Friday, June 10, 2005

Things I've Learned From Certain Roman Catholic Internet Apologists

It has become easier over the years to admit defeat or general ignorance. Thankfully, the Roman Catholic internet apologists are there to correct my errant ways.

(1) I didn't know that scriptural references to Peter could be transferred to the papacy.

I always thought that references to Peter referred to Peter. But now, I can approach Mt 16 in a whole new way.

(2) I didn't know that the NT references to ekklesia meant the Roman Catholic Church.

I always had this strange idea that, depending on context, ekklesia could mean one or more of several things: a home meeting group, the body of all believers of Christ, etc. Now I finally understand 1 Tim 3:16!

(3) I didn't know that those who weren't Roman Catholics weren't allowed to cite or reference the writings of the Early Church Fathers because some of the ECF's have positions that go against Evangelical positions.

Perhaps we can all have the local Roman Catholic parishes sign our permission slips next time we want to read some ECF material. Also, who knew that the ECF's support Roman Catholicism as it is today?

(4) I didn't know that the differences between Trent and Vatican II can be waved off.

I'm anathema, no I'm not. I'm anathema, no I'm not. I'm anathema, no I'm not. Words don't mean that much, even in a conciliar setting, I suppose.

The following two are related:

(5) I didn't know that you can simultaneously have liberal theologians in high and influential places but not have this cause any great alarm, since "they don't speak for the church."

(6) I didn't know that Roman Catholic laymen can pontificate on whether said theologians [who are in good standing with the RCC] are truly "Roman Catholic" or not.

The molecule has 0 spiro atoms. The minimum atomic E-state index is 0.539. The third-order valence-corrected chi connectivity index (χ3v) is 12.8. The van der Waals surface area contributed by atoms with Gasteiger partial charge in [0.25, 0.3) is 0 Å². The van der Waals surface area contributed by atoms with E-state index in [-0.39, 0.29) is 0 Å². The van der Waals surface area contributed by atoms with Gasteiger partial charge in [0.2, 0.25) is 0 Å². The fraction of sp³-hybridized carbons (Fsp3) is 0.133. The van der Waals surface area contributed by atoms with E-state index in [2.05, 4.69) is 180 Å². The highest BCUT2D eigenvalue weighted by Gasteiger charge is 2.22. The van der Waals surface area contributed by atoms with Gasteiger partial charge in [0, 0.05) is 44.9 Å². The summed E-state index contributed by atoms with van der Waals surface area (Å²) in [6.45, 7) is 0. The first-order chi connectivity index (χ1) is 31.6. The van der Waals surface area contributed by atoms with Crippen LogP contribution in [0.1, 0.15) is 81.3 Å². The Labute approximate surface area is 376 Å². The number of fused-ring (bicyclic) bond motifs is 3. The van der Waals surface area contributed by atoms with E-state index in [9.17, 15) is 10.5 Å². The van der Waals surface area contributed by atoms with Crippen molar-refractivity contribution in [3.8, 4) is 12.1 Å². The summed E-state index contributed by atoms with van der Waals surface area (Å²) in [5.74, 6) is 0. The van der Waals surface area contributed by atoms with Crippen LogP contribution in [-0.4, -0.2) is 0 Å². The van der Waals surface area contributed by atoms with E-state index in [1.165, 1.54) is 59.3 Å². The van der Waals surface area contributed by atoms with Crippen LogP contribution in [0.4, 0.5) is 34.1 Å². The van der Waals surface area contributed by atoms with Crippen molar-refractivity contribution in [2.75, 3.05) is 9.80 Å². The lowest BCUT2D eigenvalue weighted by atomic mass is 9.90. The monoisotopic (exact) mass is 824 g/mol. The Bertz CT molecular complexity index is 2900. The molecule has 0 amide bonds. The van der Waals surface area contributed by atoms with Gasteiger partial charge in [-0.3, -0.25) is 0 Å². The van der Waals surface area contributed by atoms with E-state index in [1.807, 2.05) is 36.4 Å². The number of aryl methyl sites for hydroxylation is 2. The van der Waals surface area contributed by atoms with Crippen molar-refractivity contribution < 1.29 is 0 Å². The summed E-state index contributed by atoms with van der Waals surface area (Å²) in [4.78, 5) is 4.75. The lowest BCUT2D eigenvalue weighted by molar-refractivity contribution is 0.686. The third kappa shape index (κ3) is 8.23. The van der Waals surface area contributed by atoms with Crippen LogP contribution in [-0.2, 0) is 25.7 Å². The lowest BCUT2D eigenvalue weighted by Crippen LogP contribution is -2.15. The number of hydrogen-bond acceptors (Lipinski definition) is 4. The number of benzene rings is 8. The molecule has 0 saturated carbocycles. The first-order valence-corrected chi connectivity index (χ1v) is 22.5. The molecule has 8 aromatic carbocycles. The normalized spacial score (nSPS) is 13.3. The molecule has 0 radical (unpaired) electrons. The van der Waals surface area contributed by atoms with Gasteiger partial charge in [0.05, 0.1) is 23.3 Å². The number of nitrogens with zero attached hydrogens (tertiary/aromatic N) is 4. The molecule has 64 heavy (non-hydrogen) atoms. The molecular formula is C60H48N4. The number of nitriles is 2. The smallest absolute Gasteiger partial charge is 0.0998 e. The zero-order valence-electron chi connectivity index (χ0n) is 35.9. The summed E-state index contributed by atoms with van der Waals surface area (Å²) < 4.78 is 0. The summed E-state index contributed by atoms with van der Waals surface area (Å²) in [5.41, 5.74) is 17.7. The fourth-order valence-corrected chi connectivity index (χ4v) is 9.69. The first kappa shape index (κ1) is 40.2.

One would think there is a problem with people [having no ecclesiastical standing in Rome] saying that other people, such as Brown and Fitzmeyer, who have ecclesiasitcal standing, aren't "real Catholics." But this isn't the case --- the rules of Roman apologetics, as practiced by its more eager enthusiasts on the internet are different than thought.

(7) I didn't know that the doctrines of Roman Catholicism are "2000 years old" while Protestant doctrines are merely about a quarter of as many years old.

That's strange --- my NT is about 1900 years old according to conservative dating schemes, and I purportedly let the NT texts act as normalizers on doctrine. Oh well, don't let anything get in the way of triumphalistic jingoism!

What's the point of this? As I see it, RC apologetics as I've seen on the internet isn't dishonest, but merely lazy. One the one hand, the distinctly Roman parts of Roman Catholicism are trumpeted as Biblically supportable, as if the RC team has earned a hard-fought road victory against the Protestants on the Protestant home field; on the other hand, one has appeals to such vagaries such as the development of doctrine, progressive revelation, and unfalsifiable philosophical a priori premises that make RCism strong already with or without scripture. Throw in a self-selecting tradition and you've reached the realm of unfalsifiability as found in such -ism's as Darwinism, Marxism, and global warming-ism. One gets to the point where nothing counts as evidence against Rome, but just about everything counts as evidence for Rome.